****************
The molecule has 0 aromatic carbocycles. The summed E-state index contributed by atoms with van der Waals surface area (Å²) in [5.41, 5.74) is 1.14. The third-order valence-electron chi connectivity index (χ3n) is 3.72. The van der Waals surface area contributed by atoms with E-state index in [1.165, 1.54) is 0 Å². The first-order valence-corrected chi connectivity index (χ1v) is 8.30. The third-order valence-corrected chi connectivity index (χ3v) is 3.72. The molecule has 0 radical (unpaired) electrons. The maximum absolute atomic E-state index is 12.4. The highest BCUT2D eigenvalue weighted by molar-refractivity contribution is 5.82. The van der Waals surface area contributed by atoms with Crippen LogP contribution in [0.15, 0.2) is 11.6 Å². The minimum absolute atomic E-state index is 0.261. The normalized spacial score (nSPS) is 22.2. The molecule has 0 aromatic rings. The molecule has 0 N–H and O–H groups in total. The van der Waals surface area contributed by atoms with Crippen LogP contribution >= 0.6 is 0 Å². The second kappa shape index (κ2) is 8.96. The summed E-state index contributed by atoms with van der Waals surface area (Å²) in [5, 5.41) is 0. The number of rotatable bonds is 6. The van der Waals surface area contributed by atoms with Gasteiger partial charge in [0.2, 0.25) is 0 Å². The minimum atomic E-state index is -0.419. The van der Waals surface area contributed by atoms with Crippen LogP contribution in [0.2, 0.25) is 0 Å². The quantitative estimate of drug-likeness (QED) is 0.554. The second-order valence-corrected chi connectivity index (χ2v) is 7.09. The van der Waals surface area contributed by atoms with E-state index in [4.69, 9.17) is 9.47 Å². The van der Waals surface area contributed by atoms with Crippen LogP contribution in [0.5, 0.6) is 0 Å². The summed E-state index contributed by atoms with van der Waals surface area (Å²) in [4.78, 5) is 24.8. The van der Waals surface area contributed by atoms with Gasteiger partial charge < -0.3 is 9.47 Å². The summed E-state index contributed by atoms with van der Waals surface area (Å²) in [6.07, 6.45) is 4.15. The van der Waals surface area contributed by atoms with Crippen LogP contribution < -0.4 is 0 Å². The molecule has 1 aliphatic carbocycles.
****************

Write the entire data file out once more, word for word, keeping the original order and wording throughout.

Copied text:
The molecule has 0 aromatic carbocycles. The summed E-state index contributed by atoms with van der Waals surface area (Å²) in [5.41, 5.74) is 1.14. The third-order valence-electron chi connectivity index (χ3n) is 3.72. The van der Waals surface area contributed by atoms with E-state index in [1.165, 1.54) is 0 Å². The first-order valence-corrected chi connectivity index (χ1v) is 8.30. The third-order valence-corrected chi connectivity index (χ3v) is 3.72. The molecule has 0 radical (unpaired) electrons. The maximum absolute atomic E-state index is 12.4. The highest BCUT2D eigenvalue weighted by molar-refractivity contribution is 5.82. The van der Waals surface area contributed by atoms with Crippen LogP contribution in [0.15, 0.2) is 11.6 Å². The minimum absolute atomic E-state index is 0.261. The normalized spacial score (nSPS) is 22.2. The molecule has 0 aromatic rings. The molecule has 0 N–H and O–H groups in total. The van der Waals surface area contributed by atoms with Crippen LogP contribution >= 0.6 is 0 Å². The second kappa shape index (κ2) is 8.96. The summed E-state index contributed by atoms with van der Waals surface area (Å²) in [5, 5.41) is 0. The number of rotatable bonds is 6. The van der Waals surface area contributed by atoms with Gasteiger partial charge in [0.2, 0.25) is 0 Å². The minimum atomic E-state index is -0.419. The van der Waals surface area contributed by atoms with Crippen LogP contribution in [0.2, 0.25) is 0 Å². The quantitative estimate of drug-likeness (QED) is 0.554. The second-order valence-corrected chi connectivity index (χ2v) is 7.09. The van der Waals surface area contributed by atoms with E-state index in [4.69, 9.17) is 9.47 Å². The van der Waals surface area contributed by atoms with Crippen LogP contribution in [0.5, 0.6) is 0 Å². The summed E-state index contributed by atoms with van der Waals surface area (Å²) in [4.78, 5) is 24.8. The van der Waals surface area contributed by atoms with Gasteiger partial charge < -0.3 is 9.47 Å². The summed E-state index contributed by atoms with van der Waals surface area (Å²) in [6.07, 6.45) is 4.15. The van der Waals surface area contributed by atoms with Crippen LogP contribution < -0.4 is 0 Å². The molecule has 1 aliphatic carbocycles.